Systematic theology and the spiritual formation of laypersons

Author
Yancey C Arrington
Abstract
The purpose of this study is to discover how laypersons experience the dynamics of spiritual formation through training in systematic theology. Four research questions guided this study: How did the study of systematic theology impact 1) the participants' thinking, 2) the participants' actions, 3) the participants' affections, and finally 4) what about systematic theology uniquely contributes to their spiritual formation? The data was analyzed using the constant comparative method. The data demonstrated that systematic theology uniquely enhanced their spiritual formation increasing confidence in faith, a love for God and the Bible, and peace with the mystery of the Divine.

Does she matter? Emotional intimacy in marriage in light of gender distinction

Author
Richard Williams
Abstract
Evangelical Christians have greater marital success than the general population. Gender distinction distinguishes Christian marriage, but its impact on emotional intimacy, critical in contemporary marriage, is under-studied. A qualitative study of ten Christian husbands in enduring intergendered marriages yet with a history of same-sex attraction or monogendered relationships, considered able spokesmen for gender effects, confirmed the power of intimacy to forge a lasting marriage. Wives' gender distinction correlated with intimacy, expressed through authority deferral, home care and strong helping. Many reasons surfaced for the gender-intimacy link, providing plausible dynamics for why wives' both inherent qualities and deliberate practices cultivated intimacy.

How bivocational church planters have operated in an Irish context

Author
David J Montgomery
Abstract
This study examines the experience of Irish planters who worked bivocationally in order to see if this may be a more viable option for future Irish Presbyterian planting strategy. The study looked at how the planter and plant were affected by the leader's vocational status. The literature review is comprised of relevant church planting literature, literature concerning work and the interplay of vocation, and the history of the Irish Presbyterian Church. For the purpose of qualitative research, ten planters and five others participated in informal semi-structured interviews. It was discovered that bivocationalism, although not without its difficulties, could contribute to the planting process in several key ways.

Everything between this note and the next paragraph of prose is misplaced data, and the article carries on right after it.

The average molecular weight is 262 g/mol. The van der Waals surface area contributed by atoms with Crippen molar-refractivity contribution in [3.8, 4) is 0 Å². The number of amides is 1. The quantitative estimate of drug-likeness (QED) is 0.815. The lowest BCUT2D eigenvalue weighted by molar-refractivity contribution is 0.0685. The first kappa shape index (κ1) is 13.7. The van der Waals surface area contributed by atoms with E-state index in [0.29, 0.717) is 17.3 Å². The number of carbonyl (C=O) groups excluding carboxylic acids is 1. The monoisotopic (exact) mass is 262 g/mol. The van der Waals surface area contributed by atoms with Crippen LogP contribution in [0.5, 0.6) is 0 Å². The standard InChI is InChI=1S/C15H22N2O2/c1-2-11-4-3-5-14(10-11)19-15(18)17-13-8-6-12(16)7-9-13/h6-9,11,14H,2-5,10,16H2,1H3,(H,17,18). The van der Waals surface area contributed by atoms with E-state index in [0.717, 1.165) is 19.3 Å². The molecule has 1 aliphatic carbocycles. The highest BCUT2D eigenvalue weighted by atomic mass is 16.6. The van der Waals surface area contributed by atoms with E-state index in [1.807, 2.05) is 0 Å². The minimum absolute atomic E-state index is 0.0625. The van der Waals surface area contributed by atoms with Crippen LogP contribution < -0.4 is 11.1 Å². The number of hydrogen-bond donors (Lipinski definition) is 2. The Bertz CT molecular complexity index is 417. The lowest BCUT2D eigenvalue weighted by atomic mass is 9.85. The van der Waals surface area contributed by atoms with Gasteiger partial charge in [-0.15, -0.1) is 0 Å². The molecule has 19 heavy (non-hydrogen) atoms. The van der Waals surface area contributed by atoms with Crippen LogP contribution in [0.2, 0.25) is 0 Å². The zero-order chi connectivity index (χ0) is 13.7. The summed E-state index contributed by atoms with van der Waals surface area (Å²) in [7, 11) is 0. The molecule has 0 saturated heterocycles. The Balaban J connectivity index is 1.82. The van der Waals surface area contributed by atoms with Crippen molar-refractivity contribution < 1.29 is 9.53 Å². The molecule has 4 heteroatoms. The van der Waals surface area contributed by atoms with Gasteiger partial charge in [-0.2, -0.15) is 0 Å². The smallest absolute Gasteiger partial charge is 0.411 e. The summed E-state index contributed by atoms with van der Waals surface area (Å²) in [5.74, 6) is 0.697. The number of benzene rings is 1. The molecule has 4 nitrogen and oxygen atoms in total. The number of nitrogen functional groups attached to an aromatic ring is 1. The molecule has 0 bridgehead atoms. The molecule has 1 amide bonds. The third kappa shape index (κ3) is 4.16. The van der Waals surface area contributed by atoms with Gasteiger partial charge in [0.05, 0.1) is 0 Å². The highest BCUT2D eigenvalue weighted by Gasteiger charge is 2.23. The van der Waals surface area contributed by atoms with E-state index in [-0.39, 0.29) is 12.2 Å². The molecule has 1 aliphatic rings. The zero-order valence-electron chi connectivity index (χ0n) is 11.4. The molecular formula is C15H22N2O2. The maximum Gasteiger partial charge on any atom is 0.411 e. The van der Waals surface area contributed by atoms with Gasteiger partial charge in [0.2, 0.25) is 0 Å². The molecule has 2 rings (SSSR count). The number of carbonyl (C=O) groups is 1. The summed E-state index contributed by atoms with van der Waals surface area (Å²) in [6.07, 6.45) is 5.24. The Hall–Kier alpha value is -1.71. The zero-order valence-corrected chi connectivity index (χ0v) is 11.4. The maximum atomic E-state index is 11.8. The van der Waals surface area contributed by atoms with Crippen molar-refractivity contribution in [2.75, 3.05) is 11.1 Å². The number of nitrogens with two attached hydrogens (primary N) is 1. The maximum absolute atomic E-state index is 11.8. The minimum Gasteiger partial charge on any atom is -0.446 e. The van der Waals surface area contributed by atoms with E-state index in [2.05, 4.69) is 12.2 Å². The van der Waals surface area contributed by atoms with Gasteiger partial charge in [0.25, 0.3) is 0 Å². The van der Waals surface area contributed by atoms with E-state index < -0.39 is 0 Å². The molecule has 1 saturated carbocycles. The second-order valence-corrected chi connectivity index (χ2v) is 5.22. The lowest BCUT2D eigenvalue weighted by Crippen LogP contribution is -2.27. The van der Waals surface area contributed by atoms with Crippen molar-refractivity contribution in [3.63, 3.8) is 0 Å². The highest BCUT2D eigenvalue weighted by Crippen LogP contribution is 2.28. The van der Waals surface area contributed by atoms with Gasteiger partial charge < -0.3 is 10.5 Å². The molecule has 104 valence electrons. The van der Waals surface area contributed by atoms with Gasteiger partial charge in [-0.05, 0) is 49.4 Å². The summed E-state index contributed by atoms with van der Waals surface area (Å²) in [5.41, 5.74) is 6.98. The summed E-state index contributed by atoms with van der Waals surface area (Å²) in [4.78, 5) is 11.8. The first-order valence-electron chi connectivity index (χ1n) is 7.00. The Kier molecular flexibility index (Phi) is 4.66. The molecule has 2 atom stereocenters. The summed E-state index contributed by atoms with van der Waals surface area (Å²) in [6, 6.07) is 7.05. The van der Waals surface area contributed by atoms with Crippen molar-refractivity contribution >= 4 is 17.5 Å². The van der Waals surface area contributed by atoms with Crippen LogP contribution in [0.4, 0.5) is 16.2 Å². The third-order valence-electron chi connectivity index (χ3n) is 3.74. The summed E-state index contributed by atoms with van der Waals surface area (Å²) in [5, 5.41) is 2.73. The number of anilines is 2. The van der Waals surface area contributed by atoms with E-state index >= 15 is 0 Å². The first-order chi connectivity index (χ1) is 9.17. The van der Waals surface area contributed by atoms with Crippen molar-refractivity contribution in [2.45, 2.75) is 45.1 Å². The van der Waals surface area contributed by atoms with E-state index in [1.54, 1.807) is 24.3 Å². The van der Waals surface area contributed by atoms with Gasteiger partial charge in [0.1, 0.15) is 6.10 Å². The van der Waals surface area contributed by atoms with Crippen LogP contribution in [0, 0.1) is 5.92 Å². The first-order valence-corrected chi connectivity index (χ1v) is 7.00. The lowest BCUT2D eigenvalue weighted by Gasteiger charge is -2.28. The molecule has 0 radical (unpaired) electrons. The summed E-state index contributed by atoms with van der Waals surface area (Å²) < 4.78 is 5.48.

The impact of online audiences on preaching ministries in local churches

Author
John David Ellis
Abstract
This study explored ways that pastors whose sermons are posted online as audio recordings address the needs and concerns of their local congregations. Employing qualitative research, the author reviewed pertinent literature and interviewed seven Christian pastors who preach to local congregations and whose sermons are podcast. The study found reasons to be concerned that podcasting pastors' sermons might alter the way they preach to their congregants. However, it also revealed that there are practices that can be employed by pastors whose sermons are podcast that enable them to continue preaching effectively to their church members.

"What happened?" and "What now?": exploring how Reformed pastors minister to the parents of apostate emerging adults

Author
Joost Nixon
Abstract
The purpose of this study was to explore how Reformed pastors minister to the parents of prodigal emerging adult children. This study focused on three key areas that affect how pastors minister to the parents of apostate emerging adults: the religious lives of emerging adults, biblical and theological concerns regarding baptism, apostasy, and covenantal status of children, and policies churches have employed to minister to apostate young adults and their parents. This study utilized a qualitative design using semi-structured interviews with Reformed pastors in the Northwestern United States. This study found that parents have a strong shaping influence on their children's religious faith, and that prevention through consistent reinforcement of covenantal indicatives and parental example is critical, and that redemptive solutions to apostate emerging adults must embrace the entire church community.